(Photos: Karissa Gall)

(Photos: Karissa Gall)

Andra Ursuta’s new solo exhibit is, well, a lot to swallow. “Alps,” which opened at New Museum last night, is rimmed by artificial rock-climbing walls with colorful, penis-shaped holds– some are flaccid, some are erect, all are sculpted by the Romanian-born, New York-based artist. Within the walls are cavities that, according to a press release, resemble “eye sockets as vacant as peep holes (or glory holes).”

Andra Ursuta speaks to attendees.

Andra Ursuta speaks to attendees.

As with any work of art, “Alps” is open to interpretation. A gay friend joked that the exhibition sounds like a typical Friday night. Female friends interpreted it as commentary on gender inequality and female oppression. However, during an interview quoted in the release, Ursuta told artistic director Massimiliano Gioni that she doesn’t see herself as a feminist artist, “or even as a female artist.”

Andra Ursuţa: Alps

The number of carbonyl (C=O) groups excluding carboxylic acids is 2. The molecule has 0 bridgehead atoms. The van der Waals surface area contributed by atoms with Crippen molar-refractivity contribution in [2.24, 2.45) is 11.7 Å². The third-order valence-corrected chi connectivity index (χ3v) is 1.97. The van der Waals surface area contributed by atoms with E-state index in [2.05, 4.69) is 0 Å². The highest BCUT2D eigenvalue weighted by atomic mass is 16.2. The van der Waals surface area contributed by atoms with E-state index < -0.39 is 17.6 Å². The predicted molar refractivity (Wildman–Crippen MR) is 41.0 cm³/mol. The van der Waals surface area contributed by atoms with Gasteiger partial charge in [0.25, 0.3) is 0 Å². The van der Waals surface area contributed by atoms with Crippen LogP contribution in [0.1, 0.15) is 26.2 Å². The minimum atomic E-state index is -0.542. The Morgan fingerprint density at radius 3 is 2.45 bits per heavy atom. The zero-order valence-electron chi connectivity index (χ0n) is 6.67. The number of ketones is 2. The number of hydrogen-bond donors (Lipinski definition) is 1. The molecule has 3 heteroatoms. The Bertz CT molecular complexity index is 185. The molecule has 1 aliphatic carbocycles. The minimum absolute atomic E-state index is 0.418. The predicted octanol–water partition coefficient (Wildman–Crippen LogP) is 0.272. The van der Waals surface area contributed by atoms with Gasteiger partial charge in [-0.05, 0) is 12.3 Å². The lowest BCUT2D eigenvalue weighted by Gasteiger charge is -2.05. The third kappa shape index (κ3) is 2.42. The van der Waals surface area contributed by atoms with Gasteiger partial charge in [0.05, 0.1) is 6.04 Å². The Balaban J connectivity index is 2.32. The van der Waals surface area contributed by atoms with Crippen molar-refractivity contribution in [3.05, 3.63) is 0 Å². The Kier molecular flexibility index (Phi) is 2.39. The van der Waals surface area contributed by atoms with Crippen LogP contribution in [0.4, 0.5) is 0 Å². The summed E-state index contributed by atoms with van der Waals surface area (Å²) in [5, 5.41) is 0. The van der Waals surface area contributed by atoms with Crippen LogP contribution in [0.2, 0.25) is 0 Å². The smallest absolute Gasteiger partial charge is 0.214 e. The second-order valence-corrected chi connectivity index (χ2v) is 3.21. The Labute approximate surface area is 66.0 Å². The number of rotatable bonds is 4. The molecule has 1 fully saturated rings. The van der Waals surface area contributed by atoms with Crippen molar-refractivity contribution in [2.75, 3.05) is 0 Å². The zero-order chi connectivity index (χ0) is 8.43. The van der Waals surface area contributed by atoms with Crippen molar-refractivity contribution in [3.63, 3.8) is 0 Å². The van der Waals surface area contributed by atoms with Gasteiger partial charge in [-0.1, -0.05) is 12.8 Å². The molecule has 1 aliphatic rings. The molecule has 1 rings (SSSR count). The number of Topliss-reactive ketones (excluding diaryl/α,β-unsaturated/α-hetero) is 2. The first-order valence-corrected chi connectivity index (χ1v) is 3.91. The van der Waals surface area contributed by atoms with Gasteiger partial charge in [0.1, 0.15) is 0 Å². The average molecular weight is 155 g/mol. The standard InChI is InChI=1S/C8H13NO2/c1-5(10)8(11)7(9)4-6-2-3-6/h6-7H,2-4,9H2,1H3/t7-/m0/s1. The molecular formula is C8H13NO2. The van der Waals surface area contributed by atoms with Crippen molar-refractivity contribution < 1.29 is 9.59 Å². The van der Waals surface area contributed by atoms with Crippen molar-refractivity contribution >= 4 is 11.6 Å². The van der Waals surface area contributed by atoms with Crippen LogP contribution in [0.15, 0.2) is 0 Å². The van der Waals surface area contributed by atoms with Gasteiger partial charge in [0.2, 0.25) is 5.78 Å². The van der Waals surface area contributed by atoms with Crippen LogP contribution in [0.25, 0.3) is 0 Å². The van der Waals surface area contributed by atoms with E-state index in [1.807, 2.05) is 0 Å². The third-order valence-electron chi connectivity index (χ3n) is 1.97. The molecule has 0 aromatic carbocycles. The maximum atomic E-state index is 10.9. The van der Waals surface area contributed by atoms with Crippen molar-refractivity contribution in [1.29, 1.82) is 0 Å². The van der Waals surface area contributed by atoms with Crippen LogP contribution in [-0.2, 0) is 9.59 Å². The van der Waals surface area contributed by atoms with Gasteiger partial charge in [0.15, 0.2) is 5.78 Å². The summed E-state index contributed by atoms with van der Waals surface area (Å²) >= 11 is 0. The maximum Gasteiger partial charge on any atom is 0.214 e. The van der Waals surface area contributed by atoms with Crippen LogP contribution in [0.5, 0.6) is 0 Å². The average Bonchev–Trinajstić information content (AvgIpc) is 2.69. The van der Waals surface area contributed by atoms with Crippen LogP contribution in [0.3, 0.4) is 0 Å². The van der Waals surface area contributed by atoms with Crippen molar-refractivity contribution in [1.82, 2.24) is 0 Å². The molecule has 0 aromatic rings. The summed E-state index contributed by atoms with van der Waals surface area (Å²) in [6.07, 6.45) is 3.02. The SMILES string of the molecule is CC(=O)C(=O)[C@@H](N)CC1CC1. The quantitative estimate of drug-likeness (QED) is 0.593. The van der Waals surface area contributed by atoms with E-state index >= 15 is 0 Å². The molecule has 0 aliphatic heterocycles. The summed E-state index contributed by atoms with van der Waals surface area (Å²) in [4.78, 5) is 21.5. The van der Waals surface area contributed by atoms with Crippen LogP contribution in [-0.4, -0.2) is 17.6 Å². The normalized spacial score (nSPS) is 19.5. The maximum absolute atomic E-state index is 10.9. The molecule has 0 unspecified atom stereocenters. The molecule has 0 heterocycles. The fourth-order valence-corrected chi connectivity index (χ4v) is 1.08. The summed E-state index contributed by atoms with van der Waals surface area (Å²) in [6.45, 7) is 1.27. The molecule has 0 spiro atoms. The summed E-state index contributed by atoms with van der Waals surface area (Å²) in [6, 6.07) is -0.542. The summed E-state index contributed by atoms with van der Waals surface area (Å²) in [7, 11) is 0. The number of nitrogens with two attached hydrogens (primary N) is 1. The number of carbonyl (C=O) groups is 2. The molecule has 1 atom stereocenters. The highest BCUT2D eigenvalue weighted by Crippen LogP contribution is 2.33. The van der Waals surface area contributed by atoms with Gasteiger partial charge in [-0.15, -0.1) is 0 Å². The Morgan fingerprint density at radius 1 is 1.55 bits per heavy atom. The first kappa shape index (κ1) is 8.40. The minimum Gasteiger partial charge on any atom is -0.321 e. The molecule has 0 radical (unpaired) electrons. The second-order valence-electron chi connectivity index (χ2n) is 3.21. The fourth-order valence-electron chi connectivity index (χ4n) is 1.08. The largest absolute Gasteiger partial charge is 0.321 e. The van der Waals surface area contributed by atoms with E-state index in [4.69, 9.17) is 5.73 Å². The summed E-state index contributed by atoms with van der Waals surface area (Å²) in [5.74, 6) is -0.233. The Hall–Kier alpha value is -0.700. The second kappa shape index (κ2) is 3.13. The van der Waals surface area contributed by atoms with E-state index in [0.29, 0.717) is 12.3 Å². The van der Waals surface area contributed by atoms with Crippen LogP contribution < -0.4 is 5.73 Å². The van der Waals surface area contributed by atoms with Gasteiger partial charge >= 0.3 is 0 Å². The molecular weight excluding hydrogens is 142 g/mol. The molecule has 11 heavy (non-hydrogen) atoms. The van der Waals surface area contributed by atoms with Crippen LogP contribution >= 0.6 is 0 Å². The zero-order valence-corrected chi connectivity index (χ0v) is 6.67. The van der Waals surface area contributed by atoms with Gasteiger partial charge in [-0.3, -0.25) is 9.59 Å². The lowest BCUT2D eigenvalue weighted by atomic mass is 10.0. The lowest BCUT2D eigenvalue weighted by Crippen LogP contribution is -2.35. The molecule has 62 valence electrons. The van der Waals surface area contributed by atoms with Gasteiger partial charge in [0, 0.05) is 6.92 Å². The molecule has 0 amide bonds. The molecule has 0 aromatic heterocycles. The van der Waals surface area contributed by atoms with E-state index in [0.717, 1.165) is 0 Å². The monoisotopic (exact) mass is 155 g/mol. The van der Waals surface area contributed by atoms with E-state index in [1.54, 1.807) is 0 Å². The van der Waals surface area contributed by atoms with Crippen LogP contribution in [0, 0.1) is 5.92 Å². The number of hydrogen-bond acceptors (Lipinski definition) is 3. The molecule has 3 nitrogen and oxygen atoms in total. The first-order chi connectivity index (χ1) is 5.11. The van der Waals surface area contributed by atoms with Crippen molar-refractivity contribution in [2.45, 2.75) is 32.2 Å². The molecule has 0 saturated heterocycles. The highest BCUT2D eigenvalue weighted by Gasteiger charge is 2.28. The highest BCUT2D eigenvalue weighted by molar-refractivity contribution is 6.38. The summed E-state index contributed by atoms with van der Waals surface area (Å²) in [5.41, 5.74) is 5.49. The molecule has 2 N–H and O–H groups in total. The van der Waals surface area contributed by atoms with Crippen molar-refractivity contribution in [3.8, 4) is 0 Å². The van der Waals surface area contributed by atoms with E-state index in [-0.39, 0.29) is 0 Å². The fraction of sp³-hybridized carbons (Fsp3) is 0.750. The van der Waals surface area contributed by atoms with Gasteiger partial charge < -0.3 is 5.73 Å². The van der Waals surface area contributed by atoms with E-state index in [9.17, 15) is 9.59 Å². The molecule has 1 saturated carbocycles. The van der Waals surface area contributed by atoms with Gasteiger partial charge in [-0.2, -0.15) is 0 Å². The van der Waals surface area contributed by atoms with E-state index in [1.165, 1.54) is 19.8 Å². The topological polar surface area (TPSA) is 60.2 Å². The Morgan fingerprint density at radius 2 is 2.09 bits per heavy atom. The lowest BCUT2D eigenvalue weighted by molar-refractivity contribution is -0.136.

“It was never my intention to take on the patriarchy– not more than the matriarchy, at least. If I’m against anything, it is authority, including my own,” she told him.

Andra Ursuţa: Alps

The climbing walls are meant to evoke the Alps, which have taken on new significance in light of new waves of migration to Europe. In an essay provided by New Museum, assistant curator Natalie Bell writes that the walls, alongside earlier works (especially a 2012 sculpture inspired by a news image of a Roma woman being deported from France), offer commentary “on the impulse to guard and fortify borders– and yet as artificial walls they also assert a sort of perverse sexuality, embodying a dynamic of desire stimulated and denied.”

Andra Ursuţa: Alps

Something for a certain presidential candidate to ponder.

Andra Ursuţa: Alps

“Andra Ursuta: Alps” is on view until June 19 on the fourth floor of the New Museum, 235 Bowery.